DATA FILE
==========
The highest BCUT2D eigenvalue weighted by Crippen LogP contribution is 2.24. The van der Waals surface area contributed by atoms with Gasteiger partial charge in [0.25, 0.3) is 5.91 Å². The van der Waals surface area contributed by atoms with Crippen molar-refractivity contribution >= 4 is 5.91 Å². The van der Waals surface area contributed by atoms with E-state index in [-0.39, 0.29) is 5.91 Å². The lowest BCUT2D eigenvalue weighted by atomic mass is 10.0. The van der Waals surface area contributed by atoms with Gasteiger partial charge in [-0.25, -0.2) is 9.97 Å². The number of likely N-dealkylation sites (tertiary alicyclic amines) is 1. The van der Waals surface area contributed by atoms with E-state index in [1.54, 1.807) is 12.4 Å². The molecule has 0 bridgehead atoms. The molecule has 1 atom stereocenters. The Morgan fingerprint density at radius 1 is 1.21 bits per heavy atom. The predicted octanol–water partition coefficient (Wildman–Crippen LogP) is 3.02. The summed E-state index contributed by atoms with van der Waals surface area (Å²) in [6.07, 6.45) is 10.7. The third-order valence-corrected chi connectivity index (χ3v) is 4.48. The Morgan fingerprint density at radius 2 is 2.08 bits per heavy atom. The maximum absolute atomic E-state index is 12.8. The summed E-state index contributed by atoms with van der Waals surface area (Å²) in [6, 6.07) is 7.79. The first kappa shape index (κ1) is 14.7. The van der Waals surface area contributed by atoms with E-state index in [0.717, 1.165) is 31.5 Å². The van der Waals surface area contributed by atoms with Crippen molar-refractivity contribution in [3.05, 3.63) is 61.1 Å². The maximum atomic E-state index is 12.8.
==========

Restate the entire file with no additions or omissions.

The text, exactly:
The highest BCUT2D eigenvalue weighted by Crippen LogP contribution is 2.24. The van der Waals surface area contributed by atoms with Gasteiger partial charge in [0.25, 0.3) is 5.91 Å². The van der Waals surface area contributed by atoms with Crippen molar-refractivity contribution >= 4 is 5.91 Å². The van der Waals surface area contributed by atoms with E-state index in [-0.39, 0.29) is 5.91 Å². The lowest BCUT2D eigenvalue weighted by atomic mass is 10.0. The van der Waals surface area contributed by atoms with Gasteiger partial charge in [-0.25, -0.2) is 9.97 Å². The number of likely N-dealkylation sites (tertiary alicyclic amines) is 1. The van der Waals surface area contributed by atoms with E-state index in [1.54, 1.807) is 12.4 Å². The molecule has 0 bridgehead atoms. The molecule has 1 atom stereocenters. The Morgan fingerprint density at radius 1 is 1.21 bits per heavy atom. The predicted octanol–water partition coefficient (Wildman–Crippen LogP) is 3.02. The summed E-state index contributed by atoms with van der Waals surface area (Å²) in [6.07, 6.45) is 10.7. The third-order valence-corrected chi connectivity index (χ3v) is 4.48. The Morgan fingerprint density at radius 2 is 2.08 bits per heavy atom. The maximum absolute atomic E-state index is 12.8. The summed E-state index contributed by atoms with van der Waals surface area (Å²) in [6, 6.07) is 7.79. The first kappa shape index (κ1) is 14.7. The van der Waals surface area contributed by atoms with E-state index in [0.717, 1.165) is 31.5 Å². The van der Waals surface area contributed by atoms with Crippen molar-refractivity contribution in [3.05, 3.63) is 61.1 Å². The maximum atomic E-state index is 12.8.